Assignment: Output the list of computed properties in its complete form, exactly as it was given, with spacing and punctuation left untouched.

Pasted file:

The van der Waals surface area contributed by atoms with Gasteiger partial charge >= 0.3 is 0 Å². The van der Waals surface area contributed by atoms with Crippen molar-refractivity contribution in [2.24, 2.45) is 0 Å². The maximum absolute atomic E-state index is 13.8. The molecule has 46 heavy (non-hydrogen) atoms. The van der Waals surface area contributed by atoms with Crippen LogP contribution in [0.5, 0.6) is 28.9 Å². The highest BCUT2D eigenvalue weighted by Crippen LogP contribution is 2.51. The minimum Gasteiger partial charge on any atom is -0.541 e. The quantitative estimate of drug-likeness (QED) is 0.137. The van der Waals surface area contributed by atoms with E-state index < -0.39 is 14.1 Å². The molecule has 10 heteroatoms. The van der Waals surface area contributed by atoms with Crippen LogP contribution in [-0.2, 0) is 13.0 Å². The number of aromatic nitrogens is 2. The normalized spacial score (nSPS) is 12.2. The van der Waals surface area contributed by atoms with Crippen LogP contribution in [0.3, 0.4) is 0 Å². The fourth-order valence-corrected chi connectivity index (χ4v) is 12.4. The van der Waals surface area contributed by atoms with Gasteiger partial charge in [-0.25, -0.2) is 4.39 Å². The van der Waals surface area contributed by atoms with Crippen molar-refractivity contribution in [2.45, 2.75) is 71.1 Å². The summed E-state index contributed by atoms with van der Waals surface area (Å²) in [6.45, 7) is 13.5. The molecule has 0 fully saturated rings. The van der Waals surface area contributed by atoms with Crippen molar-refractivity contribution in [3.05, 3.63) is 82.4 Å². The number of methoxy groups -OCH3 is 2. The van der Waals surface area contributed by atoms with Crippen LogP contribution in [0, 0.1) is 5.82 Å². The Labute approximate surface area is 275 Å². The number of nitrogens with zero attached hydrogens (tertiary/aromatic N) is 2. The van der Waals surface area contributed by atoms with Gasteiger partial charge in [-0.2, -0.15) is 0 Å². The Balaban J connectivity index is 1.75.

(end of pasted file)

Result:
The van der Waals surface area contributed by atoms with Gasteiger partial charge >= 0.3 is 0 Å². The van der Waals surface area contributed by atoms with Crippen molar-refractivity contribution in [2.24, 2.45) is 0 Å². The maximum absolute atomic E-state index is 13.8. The molecule has 46 heavy (non-hydrogen) atoms. The van der Waals surface area contributed by atoms with Crippen LogP contribution in [0.5, 0.6) is 28.9 Å². The highest BCUT2D eigenvalue weighted by Crippen LogP contribution is 2.51. The minimum Gasteiger partial charge on any atom is -0.541 e. The quantitative estimate of drug-likeness (QED) is 0.137. The van der Waals surface area contributed by atoms with E-state index < -0.39 is 14.1 Å². The molecule has 10 heteroatoms. The van der Waals surface area contributed by atoms with Crippen LogP contribution in [-0.2, 0) is 13.0 Å². The number of aromatic nitrogens is 2. The normalized spacial score (nSPS) is 12.2. The van der Waals surface area contributed by atoms with Crippen LogP contribution in [0.3, 0.4) is 0 Å². The fourth-order valence-corrected chi connectivity index (χ4v) is 12.4. The van der Waals surface area contributed by atoms with Gasteiger partial charge in [-0.25, -0.2) is 4.39 Å². The van der Waals surface area contributed by atoms with Crippen molar-refractivity contribution in [2.45, 2.75) is 71.1 Å². The summed E-state index contributed by atoms with van der Waals surface area (Å²) in [6.45, 7) is 13.5. The molecule has 0 fully saturated rings. The van der Waals surface area contributed by atoms with Crippen molar-refractivity contribution in [3.05, 3.63) is 82.4 Å². The number of methoxy groups -OCH3 is 2. The van der Waals surface area contributed by atoms with Crippen LogP contribution in [0, 0.1) is 5.82 Å². The Labute approximate surface area is 275 Å². The number of nitrogens with zero attached hydrogens (tertiary/aromatic N) is 2. The van der Waals surface area contributed by atoms with Gasteiger partial charge in [-0.2, -0.15) is 0 Å². The Balaban J connectivity index is 1.75.